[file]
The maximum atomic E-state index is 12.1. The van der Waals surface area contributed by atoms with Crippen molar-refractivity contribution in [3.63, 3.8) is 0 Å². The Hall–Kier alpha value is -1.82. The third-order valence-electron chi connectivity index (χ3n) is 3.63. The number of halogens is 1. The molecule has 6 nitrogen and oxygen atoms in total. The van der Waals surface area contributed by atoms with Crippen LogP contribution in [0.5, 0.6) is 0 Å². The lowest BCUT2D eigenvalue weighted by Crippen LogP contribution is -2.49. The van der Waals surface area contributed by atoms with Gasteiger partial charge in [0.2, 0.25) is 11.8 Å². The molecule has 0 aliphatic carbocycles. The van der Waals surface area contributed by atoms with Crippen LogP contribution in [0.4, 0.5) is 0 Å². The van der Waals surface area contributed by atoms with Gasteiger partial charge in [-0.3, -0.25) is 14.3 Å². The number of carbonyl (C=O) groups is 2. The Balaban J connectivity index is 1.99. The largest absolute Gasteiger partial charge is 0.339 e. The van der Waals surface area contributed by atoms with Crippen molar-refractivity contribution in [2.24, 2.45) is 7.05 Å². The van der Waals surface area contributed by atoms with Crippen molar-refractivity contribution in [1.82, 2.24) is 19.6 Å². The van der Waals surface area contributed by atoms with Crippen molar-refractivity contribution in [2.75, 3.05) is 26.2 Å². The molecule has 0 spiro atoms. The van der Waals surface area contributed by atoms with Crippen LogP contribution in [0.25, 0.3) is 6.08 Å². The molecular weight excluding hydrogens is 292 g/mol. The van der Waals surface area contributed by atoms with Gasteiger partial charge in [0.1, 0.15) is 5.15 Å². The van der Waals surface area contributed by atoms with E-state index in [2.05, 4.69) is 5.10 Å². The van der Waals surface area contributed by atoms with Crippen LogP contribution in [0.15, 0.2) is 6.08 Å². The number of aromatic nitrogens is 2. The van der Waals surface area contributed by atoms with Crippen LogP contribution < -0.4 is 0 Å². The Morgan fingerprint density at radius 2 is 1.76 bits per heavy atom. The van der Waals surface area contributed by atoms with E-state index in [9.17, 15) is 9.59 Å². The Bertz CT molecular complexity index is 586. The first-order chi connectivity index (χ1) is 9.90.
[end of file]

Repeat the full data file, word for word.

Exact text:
The maximum atomic E-state index is 12.1. The van der Waals surface area contributed by atoms with Crippen molar-refractivity contribution in [3.63, 3.8) is 0 Å². The Hall–Kier alpha value is -1.82. The third-order valence-electron chi connectivity index (χ3n) is 3.63. The number of halogens is 1. The molecule has 6 nitrogen and oxygen atoms in total. The van der Waals surface area contributed by atoms with Crippen LogP contribution in [0.5, 0.6) is 0 Å². The lowest BCUT2D eigenvalue weighted by Crippen LogP contribution is -2.49. The van der Waals surface area contributed by atoms with Gasteiger partial charge in [0.2, 0.25) is 11.8 Å². The molecule has 0 aliphatic carbocycles. The van der Waals surface area contributed by atoms with Crippen LogP contribution in [0.4, 0.5) is 0 Å². The van der Waals surface area contributed by atoms with Gasteiger partial charge in [-0.3, -0.25) is 14.3 Å². The number of carbonyl (C=O) groups is 2. The Balaban J connectivity index is 1.99. The largest absolute Gasteiger partial charge is 0.339 e. The van der Waals surface area contributed by atoms with Crippen molar-refractivity contribution in [2.24, 2.45) is 7.05 Å². The van der Waals surface area contributed by atoms with Crippen molar-refractivity contribution in [1.82, 2.24) is 19.6 Å². The van der Waals surface area contributed by atoms with Crippen molar-refractivity contribution in [2.75, 3.05) is 26.2 Å². The molecule has 0 spiro atoms. The van der Waals surface area contributed by atoms with Crippen LogP contribution in [0.25, 0.3) is 6.08 Å². The molecular weight excluding hydrogens is 292 g/mol. The van der Waals surface area contributed by atoms with Gasteiger partial charge in [0.1, 0.15) is 5.15 Å². The van der Waals surface area contributed by atoms with E-state index in [2.05, 4.69) is 5.10 Å². The van der Waals surface area contributed by atoms with Crippen LogP contribution in [0.15, 0.2) is 6.08 Å². The number of aromatic nitrogens is 2. The van der Waals surface area contributed by atoms with Crippen LogP contribution < -0.4 is 0 Å². The Morgan fingerprint density at radius 2 is 1.76 bits per heavy atom. The van der Waals surface area contributed by atoms with E-state index in [9.17, 15) is 9.59 Å². The Bertz CT molecular complexity index is 586. The first-order chi connectivity index (χ1) is 9.90.